Two female sailors were shot and killed allegedly by a U.S. Navy sailor early Monday on a U.S. military base in Bahrain.
The alleged shooter, a male, was critically wounded in the incident in the barracks on the U.S. Naval Support Activity Bahrain base, said the Navy official, who spoke on condition of anonymity because the official was not authorized to release the information to the media.
The official did not say if the alleged shooter shot himself or if anyone else was involved in the incident, which was under investigation.
But the Navy said the incident was not terror related and only involved U.S. military personnel.
In Washington, a State Department official said the exact circumstances of the incident had not yet been determined. Initial reports suggested the shooting was the result of a "love triangle," according to the official, who spoke on condition of anonymity because the investigation, being handled by the military, was still under way.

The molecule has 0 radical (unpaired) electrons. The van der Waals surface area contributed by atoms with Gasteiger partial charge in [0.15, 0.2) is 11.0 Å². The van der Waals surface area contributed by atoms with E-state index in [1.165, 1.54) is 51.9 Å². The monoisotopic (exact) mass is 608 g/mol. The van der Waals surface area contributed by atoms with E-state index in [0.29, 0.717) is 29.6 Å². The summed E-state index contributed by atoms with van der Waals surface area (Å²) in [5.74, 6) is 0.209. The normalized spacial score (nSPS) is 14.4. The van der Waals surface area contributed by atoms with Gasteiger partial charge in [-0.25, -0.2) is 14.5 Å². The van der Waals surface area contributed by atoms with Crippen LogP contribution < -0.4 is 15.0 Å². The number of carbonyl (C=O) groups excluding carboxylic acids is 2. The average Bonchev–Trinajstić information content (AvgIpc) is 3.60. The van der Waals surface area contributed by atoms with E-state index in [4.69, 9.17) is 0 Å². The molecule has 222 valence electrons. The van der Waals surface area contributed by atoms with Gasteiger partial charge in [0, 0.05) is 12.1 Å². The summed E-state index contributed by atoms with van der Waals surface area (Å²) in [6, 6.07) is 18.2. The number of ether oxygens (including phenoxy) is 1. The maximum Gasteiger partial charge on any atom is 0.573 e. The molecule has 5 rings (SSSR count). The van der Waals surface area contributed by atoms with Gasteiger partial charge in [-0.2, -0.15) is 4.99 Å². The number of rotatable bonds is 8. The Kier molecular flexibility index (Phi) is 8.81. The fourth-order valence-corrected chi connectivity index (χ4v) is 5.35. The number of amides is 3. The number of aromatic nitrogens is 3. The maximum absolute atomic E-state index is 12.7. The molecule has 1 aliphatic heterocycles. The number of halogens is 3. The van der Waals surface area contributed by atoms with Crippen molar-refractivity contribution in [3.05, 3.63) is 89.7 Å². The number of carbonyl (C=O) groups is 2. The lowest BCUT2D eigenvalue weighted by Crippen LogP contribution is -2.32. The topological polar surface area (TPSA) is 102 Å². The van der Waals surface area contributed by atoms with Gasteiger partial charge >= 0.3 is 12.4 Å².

The shootings took place around 5 a.m. (0200GMT), the Navy said. Officials closed the base temporarily and reopened it about an hour after the incident.
The two women were pronounced dead at the scene, and the man was taken to a local hospital in critical condition, the Navy official said.
No other details were immediately available, and the Navy said it was not releasing the names of those involved until their families were notified.
"The incident is under investigation, and it would not be prudent to discuss details at this time," said Navy spokesman Lt. John Gay.
Bahrain, a tiny island nation on the Persian Gulf, is a U.S. ally and home to the U.S. Navy's 5th Fleet, which is responsible for an area of about 2.5 million square miles (6.5 million sq. kilometers) of water including the Persian Gulf, Arabian Sea, Red Sea, Gulf of Aden, Gulf of Oman and parts of the Indian Ocean.
About 3,600 personnel work on the U.S. Naval Support Activity Bahrain base, located just outside Bahrain's capital, Manama. The base supports U.S. naval ships in the region.
France is used to terminating large-scale contracts, as that was the case of the Russian-French deal on Mistral helicopter carriers